“Carnivàle” Broke My Heart
Rick Paulas

Carnivale certainly broke my heart, too. In much the same way Twin Peaks (or, I’ve heard, “Lost”) did. Not entirely the creator’s fault, as it was cancelled long before the planned denouement.

While I enjoy the opening sequence of S1E2 I don’t find it in the least bit mystifying: Justin & Ben arrive at the diner, take their seats, & await the arrival of their respective fathers, Scudder & the Russian. It’s significant that both view the action in a mirror, reversing the scene — for, of course, Scudder the dark one is Ben’s father, while the Russian light one, is Justin’s.

“Every prophet in his house,” the waitress reminds them.

Thus the mirror tells us that this coming generation will be reversed: scion of light is dark, scion of dark is light.

Scudder & the Russian lift their glasses in toast — their work is done; it will now be passed on, in quite a catastrophic manner, to their scions. Hence the explosion as they touch.

One detail I’m unsure about is the significance of Hawkins glancing directly behind him as they enter, while Justin appears to look only through the mirror.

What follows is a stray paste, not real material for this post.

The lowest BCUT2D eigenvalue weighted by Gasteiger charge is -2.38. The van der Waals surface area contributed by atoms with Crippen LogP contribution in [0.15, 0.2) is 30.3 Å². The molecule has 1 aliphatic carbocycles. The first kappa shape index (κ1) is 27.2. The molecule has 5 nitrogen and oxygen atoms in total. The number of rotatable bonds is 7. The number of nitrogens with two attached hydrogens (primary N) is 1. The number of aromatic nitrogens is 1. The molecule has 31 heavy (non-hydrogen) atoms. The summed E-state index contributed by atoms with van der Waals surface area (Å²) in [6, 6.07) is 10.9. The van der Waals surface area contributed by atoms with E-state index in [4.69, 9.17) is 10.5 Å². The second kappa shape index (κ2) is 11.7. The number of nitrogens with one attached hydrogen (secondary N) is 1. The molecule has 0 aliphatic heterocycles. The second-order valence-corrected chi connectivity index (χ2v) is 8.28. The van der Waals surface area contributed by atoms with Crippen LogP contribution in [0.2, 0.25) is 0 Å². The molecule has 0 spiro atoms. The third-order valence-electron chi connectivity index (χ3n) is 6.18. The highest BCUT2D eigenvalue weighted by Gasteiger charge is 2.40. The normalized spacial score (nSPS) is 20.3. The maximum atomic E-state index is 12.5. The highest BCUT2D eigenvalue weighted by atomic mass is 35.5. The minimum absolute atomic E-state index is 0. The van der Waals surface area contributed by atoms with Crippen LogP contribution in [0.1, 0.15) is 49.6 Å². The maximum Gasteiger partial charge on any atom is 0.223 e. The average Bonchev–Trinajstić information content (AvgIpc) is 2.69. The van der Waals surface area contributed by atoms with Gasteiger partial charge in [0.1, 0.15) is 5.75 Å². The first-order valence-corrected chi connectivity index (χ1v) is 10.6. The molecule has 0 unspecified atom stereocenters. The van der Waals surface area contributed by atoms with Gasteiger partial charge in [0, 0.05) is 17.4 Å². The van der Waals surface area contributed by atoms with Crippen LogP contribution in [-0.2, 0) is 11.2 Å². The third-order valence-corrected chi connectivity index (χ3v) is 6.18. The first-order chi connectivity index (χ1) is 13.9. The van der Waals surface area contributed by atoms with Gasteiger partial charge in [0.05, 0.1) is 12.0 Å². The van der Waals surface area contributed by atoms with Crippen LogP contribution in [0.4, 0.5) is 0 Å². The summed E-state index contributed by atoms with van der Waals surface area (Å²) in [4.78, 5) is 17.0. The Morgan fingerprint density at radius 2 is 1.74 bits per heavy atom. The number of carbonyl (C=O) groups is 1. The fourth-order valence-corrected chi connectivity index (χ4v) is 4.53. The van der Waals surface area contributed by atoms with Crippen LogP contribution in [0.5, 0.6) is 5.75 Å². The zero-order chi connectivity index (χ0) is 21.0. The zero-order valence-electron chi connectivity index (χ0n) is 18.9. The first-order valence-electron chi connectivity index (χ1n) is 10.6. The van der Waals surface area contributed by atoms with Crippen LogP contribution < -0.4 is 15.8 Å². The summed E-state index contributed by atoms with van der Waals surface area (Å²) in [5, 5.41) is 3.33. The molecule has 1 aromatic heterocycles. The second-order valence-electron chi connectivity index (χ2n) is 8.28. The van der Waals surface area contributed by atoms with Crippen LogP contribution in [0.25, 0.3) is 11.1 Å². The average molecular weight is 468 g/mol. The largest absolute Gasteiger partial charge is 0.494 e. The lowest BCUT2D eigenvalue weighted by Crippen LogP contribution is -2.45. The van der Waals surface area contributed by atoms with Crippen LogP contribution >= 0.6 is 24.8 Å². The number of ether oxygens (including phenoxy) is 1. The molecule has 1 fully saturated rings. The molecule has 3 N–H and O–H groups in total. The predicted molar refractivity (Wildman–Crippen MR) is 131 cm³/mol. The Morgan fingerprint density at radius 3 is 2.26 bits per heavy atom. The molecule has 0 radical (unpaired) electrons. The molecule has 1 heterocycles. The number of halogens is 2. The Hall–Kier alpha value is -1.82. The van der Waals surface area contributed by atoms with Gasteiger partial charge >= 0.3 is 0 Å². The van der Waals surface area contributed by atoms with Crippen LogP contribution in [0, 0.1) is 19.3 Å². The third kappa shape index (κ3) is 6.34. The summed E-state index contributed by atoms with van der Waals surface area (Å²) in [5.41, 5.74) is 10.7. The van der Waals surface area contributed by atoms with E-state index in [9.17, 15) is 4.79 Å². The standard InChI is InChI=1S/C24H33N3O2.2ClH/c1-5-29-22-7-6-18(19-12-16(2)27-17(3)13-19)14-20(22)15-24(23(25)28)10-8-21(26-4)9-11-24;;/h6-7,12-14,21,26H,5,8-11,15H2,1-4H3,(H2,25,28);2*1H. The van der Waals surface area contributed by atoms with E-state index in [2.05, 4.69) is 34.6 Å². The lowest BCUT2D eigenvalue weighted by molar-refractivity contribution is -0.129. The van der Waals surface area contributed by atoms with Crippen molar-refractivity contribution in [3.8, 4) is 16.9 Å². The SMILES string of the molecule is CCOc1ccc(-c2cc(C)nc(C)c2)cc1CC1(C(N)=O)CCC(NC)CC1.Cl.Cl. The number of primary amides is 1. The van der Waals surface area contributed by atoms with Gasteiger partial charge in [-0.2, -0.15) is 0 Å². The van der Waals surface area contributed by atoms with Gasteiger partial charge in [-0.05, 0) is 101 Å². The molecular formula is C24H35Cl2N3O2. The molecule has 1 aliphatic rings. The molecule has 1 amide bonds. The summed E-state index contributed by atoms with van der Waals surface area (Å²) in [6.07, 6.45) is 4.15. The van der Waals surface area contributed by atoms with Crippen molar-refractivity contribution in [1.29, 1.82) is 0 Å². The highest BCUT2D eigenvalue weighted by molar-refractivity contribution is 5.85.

As for show overall, it’s not surprising that Carnivale promises us a tale of cosmic proportions, only to fall short. In that I’m reminded of Stephen King’s “It”, which built up spectacularly, only to fall onto the back of a turtle as god.

Also bugged by some of the minor details: what was Scudder doing wearing a Canadian uniform walking around a trench filled with, I believe, slain Austrians? Why would the Russian shoot at a Canadian? They were allies in the Great War. & of all the perils to encounter on a Great War battlefield, the Russian runs afoul of an escaped circus bear!?

As I watched I felt some of these seeming contradictions would be clarified, or explained. & perhaps they would have been.

I would have been more intrigued with the concept of cosmic conflict between light & dark if light weren’t necessarily always good & dark always bad. Did Knauf borrow the concept from F. Paul Wilson’s “The Keep”? (in which the protagonist champion of light admits that light doesn’t necessarily equate to good nor dark to bad). If we compare light to order & dark to entropy, then it’s clear that both are necessary & ideally in some kind of balance for the world to function.

Finally, although I understood, I was deeply dissatified with the brevity of Scudder’s appearance (though in reality it mirrored the Russian’s — both characters are central & referenced a great deal, but spent hardly any time before the camera).

Now with IMDB having deleted its discussion groups, there’s no easy way to vent. Thanks for the essay:)


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